There’s the more commonly referenced 25% target and then the agency’s ambition to steer toward more locally led programming by 2030. In six years, USAID hopes that at least half of the initiatives it funds will place local leadership at the center. And to better define that target, USAID developed a locally led programs indicator to track programs that fit the bill. If a program met at least two of the 14 “good practices” defined by the agency — from co-creating awards with local partners to conducting listening tours to informing activity design — they could be counted as locally led. After piloting that metric across half the agency’s portfolio last year, USAID reported that the figures were largely on track. More than half the programs surveyed met the indicator’s criteria, with those managed by USAID’s missions faring better than those originating in Washington. While 65% of mission-based programs met the criteria, 37% of programs managed by Washington-based bureaus did the same. The report found that for 11 of the 14 indicators, between 4% and 35% of programs were utilizing that best practice. The other three indicators applied only to a subset of the awards where USAID worked directly with local and regional partners — around 21% of the total. But where those indicators did apply, they were used around two-thirds of the time. “These results suggest that when USAID partners directly with local organizations, the Agency frequently takes steps to elevate the partner’s decision-making and support their long-term sustainability. Nevertheless, there is room to improve,” the report stated.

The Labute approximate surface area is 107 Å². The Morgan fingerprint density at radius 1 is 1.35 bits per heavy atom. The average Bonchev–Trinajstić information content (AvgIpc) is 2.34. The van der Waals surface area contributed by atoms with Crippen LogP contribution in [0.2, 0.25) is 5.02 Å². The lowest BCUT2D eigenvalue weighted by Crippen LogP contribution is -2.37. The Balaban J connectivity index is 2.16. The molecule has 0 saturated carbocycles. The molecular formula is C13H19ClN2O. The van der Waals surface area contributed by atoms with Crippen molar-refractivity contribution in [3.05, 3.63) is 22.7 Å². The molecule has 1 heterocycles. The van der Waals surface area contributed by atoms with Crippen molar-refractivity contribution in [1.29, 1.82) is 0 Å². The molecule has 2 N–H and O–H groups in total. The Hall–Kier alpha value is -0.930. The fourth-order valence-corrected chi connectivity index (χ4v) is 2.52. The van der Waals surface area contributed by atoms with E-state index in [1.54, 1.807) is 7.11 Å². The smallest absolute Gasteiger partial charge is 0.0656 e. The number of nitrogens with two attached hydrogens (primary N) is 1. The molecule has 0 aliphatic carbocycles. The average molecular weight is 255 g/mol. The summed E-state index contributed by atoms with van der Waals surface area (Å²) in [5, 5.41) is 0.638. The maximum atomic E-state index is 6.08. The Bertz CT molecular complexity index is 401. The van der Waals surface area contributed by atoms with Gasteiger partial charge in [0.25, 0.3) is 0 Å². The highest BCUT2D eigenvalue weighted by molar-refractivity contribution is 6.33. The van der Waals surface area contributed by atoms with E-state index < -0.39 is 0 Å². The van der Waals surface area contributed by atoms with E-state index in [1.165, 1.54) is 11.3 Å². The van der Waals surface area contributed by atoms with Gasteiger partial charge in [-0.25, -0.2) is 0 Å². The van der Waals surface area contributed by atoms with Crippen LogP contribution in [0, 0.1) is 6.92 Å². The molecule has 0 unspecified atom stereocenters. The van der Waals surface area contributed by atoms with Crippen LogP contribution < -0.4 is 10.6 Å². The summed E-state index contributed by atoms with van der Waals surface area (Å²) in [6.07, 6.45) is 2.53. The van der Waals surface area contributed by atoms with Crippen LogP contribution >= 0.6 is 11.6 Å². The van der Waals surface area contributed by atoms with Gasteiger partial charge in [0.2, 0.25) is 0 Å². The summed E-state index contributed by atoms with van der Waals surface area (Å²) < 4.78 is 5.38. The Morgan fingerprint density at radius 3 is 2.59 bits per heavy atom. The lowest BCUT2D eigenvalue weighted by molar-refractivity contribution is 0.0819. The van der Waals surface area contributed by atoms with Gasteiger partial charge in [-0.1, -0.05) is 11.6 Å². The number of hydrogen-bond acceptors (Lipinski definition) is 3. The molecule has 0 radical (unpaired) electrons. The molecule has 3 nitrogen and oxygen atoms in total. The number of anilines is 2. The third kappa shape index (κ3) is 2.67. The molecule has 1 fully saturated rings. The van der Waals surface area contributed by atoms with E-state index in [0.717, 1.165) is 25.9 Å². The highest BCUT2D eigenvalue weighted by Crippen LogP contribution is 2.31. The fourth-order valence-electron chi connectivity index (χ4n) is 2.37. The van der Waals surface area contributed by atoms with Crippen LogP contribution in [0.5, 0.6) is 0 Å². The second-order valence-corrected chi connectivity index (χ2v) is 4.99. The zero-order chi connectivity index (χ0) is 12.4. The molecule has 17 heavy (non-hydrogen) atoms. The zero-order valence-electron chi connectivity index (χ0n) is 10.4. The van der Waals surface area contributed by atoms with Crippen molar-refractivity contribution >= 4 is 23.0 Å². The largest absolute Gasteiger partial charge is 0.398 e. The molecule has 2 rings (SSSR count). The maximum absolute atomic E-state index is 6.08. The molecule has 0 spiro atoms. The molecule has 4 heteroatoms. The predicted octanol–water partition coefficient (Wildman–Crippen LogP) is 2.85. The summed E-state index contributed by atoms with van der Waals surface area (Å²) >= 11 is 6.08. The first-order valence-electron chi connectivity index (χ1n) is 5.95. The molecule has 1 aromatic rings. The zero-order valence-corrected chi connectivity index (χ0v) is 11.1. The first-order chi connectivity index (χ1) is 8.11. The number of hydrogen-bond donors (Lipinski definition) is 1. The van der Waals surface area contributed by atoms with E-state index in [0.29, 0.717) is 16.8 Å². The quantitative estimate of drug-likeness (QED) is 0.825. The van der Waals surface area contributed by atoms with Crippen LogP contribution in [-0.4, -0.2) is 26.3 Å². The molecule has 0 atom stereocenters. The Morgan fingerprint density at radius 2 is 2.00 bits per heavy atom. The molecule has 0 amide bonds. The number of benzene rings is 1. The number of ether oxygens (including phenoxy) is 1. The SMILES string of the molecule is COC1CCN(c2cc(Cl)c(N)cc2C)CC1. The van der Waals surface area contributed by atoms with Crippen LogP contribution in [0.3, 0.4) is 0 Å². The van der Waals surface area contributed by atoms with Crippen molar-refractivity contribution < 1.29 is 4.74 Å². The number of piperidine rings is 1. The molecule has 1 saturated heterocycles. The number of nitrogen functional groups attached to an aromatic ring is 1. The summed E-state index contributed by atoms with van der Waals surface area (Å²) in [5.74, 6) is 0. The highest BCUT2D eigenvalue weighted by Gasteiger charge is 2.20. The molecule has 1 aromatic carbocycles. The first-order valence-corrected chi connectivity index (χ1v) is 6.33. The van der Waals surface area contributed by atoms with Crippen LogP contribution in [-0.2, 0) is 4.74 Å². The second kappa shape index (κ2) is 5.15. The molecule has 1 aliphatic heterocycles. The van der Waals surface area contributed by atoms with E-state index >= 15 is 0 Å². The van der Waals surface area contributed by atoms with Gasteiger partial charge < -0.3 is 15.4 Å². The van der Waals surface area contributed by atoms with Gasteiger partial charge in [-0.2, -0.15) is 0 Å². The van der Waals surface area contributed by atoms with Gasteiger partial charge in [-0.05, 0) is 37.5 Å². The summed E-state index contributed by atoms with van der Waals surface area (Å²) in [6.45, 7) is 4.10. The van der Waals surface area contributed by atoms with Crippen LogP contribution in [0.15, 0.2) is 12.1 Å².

All that being said, USAID also mentioned that the “bar applied in the pilot is placed too low” — and that a program might meet the indicator criteria without being truly locally led throughout an entire project’s lifecycle. “Feedback from participating staff also highlighted that organizing the good practices in relation to the various stages of a project lifecycle — program design, implementation, and monitoring, evaluation, and learning — may be a more intuitive approach than the four categories used in the pilot,” the report said. “Embracing these lessons, USAID is exploring ways to recategorize the good practices around the project lifecycle and increase the threshold required to fulfill the criteria of being locally led.” What went wrong? It isn’t the first time USAID has tried to localize its funding. For decades, administrators on both sides of the aisle have attempted to transform the agency, hoping to make it easier for local organizations to tap into USAID funding. Despite that, it’s been an upward climb. Over the past three years, USAID has pushed for a series of changes to get more money to local entities. That included the launch of, a platform with checklists, resources, and a directory to encourage new partners to apply for funding. It’s now available in English, French, Spanish, and Arabic, and missions have also been provided with on-demand translation of acquisition and assistance documents in other languages.